About This Wine
Muenchberg means “mountain of the monks” and was first planted in the 12th century by the Cistercian monks. The total size of the Grand Cru is 17 Ha, and Ostertag owns 2.05 Ha, of which 1.65 Ha are planted with Riesling. Muenchberg is one of the most unique grands crus of Alsace because of its very particular soil of red sandstone and volcanic sediments. The vineyard is based in the village of Nothalten. It is a wonderful south-facing amphitheatre of vines in a closed valley in the Vosges foothills, protected at the west by a big mountain. m). The altitude ranges between 250 and 300m which prevents from excessive heat and helps to keep all complexity in the wines. Like all the domaine's vineyard the Riesling vines are farmed using biodynamic principles, and certified organic. The Muenchberg Riesling has incomparable elegance and length, with a delicate and fleshy structure. In has charming entry and stretches out on a fine and everlasting finish, nearly salty and full of texture, so typical of the Muenchberg.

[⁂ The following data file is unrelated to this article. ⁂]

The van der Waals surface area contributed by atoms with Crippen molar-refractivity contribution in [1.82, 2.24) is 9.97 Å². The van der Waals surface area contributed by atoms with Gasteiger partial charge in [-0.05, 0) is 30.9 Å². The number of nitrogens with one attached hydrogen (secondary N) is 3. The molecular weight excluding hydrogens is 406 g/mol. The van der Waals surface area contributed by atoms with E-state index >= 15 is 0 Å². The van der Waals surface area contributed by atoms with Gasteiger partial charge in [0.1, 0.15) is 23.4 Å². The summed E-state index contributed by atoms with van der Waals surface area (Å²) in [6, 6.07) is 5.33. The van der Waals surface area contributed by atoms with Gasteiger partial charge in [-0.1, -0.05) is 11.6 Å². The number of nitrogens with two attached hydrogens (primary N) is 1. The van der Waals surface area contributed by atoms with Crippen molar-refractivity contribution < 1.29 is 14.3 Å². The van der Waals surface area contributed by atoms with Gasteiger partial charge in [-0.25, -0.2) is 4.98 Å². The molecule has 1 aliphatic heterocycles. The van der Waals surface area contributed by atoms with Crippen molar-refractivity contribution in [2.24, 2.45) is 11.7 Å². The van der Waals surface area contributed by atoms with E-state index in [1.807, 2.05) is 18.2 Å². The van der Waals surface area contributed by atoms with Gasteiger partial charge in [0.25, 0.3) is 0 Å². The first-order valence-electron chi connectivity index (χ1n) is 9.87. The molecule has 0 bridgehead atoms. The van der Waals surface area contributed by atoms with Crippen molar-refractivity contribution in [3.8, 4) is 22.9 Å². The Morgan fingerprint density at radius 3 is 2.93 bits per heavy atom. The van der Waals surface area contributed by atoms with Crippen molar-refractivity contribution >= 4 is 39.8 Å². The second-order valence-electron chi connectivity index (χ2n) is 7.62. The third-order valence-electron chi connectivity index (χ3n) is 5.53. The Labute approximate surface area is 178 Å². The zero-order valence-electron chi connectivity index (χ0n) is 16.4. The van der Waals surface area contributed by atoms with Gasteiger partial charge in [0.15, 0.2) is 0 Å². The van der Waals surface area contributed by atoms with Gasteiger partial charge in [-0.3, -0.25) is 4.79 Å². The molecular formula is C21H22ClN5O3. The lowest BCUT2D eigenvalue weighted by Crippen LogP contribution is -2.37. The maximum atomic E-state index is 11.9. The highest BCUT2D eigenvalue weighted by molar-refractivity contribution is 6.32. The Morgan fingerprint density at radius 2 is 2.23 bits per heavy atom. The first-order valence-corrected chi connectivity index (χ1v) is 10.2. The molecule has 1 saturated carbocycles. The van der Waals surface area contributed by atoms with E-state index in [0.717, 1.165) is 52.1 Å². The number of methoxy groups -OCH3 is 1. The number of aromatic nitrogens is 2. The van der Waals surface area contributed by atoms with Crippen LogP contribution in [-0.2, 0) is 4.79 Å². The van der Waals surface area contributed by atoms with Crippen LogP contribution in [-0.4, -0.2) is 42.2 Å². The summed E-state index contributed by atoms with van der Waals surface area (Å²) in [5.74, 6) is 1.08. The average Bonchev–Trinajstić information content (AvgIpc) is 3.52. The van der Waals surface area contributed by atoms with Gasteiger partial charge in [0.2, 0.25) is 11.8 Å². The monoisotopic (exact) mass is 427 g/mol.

Alsace is a unique wine region in North Eastern France, bordering Germany and having also been under German control for much of its existence. Due to this influence, unlike other French regions, wines from Alsace are mostly single varietal bottlings and are also labelled with the variety. They also are legally required to use a tall slimmer bottle called flûtes d'Alsace, that is also commonly seen with German wines.
Almost all the wine produced in the region is white (90%) except for Pinot Noir which is used mainly for sparkling wine. Alsace is most known for its Riesling, which is dry, fresh and floral in its youth but develops complex mineral and flint character with age. Following behind is Gewurztraminer with signature spice and beautiful lychee aromatics. The smell of this wine is intoxicating, it is used to make dry but also late harvest dessert wines. Pinot Gris is also a prized variety of the region with its combination of crisp acidity and savory spice as well as ripe stone fruit flavours.
In Autumn humidity builds up to facilitate the development of “noble rot” to produce late-picked sweet wines. In Alsace there are two classifications for late harvest wines: Vendange Tardive (VT) and Sélection de Grains Nobles (SGN). VT for regular late harvest wines and SGN meaning grapes affected by noble rot.
Other varieties grown here include Pinot Blanc, Muscat, Auxerrois, Chasselas and Sylvaner.
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